Nicola Cornick is an international bestselling and award-winning historical novelist who has written more than 30 books over 22 years. She talks to Historia about mixing genres, dual timelines, her love of history and her newest book, out in April.
How has your writing changed since your first book, True Colours, was published in 1998?
True Colours was the Regency Romance I had wanted to write from the moment I started reading Georgette Heyer’s books. It was very long, featured far too many exclamation marks, adjectives and adverbs, and the point of view hopped around all over the place. I would say that in terms of technical skill my writing has improved since then. I certainly hope so, as I enjoy developing my writing style with each new book.
These days I write novels that are more complex structurally and my use of language is less flowery, but some things haven’t changed since my first book: I still enjoy including some of the lesser-known elements of any particular historical period, and I’m always inclined to bump off at least one character!
Your books overlap genres: mystery, romance, psychological, a touch of the supernatural. How risky is this, when we often hear that books need to fit one recognisable genre to sell?
It can be a risk to write a book that’s not easy to pigeonhole. I have found that there are some agents and publishers who are not interested in cross-genre books because they aren’t easy to fit into a recognizable niche and are therefore less straightforward to market. If it’s the sort of book you want to write, though, you need to weigh up how much that matters. For me it’s worth it because I enjoy mixing genres and appreciate the scope it gives me to play with ideas.
Your most recent novel, The Woman in the Lake, links 21st-century Fenella Brightwell with 18th-century Lady Isabella Gerard and her maid Constance via a beautiful, but sinister, golden gown. What gave you the idea for this story?
A couple of things came together to inspire The Woman in the Lake. I wanted to write a book set in Swindon because the town has a fascinating pre-industrial history which you don’t often hear about. I also wanted to write a book that contained paranormal elements but wasn’t primarily time slip and I had always been fascinated by the idea of possession; do we possess material objects or can they possess us? That was my starting point.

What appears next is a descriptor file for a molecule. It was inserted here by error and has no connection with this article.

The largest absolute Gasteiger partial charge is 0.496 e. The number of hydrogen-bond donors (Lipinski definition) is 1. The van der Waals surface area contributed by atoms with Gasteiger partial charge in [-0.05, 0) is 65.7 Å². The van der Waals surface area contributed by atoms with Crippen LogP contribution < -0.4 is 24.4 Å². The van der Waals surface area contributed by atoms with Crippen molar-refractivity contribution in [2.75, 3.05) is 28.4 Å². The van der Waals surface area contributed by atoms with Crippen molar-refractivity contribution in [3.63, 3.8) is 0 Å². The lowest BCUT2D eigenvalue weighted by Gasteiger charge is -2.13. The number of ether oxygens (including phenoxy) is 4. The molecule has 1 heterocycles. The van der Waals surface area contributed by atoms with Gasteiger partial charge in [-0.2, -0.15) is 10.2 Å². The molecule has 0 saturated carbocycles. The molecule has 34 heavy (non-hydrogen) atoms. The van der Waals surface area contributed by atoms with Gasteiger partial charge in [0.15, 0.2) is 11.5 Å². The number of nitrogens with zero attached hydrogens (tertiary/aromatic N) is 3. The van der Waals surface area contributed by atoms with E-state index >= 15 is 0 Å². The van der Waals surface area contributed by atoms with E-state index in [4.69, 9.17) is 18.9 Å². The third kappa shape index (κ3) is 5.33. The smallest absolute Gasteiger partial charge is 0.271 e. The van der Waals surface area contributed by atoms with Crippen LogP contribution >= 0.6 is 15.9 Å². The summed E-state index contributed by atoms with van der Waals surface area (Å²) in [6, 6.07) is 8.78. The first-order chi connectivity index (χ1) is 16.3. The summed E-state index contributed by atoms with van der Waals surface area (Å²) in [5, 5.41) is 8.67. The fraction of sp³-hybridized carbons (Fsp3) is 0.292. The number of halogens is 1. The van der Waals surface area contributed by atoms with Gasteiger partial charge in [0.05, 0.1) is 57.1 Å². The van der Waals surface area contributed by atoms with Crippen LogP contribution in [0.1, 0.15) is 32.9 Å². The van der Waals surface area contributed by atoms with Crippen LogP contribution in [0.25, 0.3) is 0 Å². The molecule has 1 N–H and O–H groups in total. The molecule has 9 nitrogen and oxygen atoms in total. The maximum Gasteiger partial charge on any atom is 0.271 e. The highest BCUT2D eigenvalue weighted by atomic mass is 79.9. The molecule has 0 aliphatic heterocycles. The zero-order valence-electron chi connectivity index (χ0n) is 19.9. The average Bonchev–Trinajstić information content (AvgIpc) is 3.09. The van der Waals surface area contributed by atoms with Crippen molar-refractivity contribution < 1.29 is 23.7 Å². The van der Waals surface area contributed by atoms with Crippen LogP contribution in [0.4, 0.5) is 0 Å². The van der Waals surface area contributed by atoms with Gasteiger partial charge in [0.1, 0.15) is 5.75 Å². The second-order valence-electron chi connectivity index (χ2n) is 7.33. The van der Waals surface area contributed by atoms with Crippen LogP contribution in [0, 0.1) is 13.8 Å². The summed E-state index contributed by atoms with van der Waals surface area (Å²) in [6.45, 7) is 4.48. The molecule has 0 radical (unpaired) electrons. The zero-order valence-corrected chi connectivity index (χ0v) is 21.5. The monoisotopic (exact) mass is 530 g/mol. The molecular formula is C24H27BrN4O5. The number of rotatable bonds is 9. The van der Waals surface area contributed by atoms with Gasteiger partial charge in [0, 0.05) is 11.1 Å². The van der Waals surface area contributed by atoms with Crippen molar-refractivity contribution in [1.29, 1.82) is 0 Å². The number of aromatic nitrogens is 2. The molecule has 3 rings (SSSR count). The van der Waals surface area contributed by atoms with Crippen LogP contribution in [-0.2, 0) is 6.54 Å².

Did you make any surprising discoveries while researching The Woman in the Lake?
The most interesting discovery I made when I was researching in the local history archive at Swindon Library was that the town had been a centre for the smuggling trade in the eighteenth century.
I had assumed that smuggling was concentrated around the coast and had not realized that in the 18th century there had been a vast smuggling hinterland and a network of distribution stretching hundreds of miles inland. Investigating the tunnels beneath Swindon Old Town and the role that some of the population played in the smuggling trade was fascinating.
Which of your characters is your favourite?
Almost all of the characters in The Woman in the Lake are flawed and at times I didn’t like any of them very much! I had the most sympathy for Constance, Lady Isabella’s maid, because she has so little personal agency yet she is clever and determined, and finds a way out of an impossible situation.
You tackle some dark themes in your books; abusive relationships, for example. How difficult are these to write?
I think it’s very important to include dark themes where they are relevant and not sugar-coat a particular period of history. In The Woman in the Lake the character of Isabella Gerard is inspired by Lady Diana Beauclerk, an 18th century aristocrat whose first marriage to Frederick St John was known to be violent and abusive.
I found it very difficult to write the scenes that reflected the abuse that both Isabella and Fen, the modern heroine, suffered. I wanted to be absolutely sure that these didn’t come across as gratuitous, and I hope I wrote them with insight and empathy.
What intrigues you about stories with dual timelines?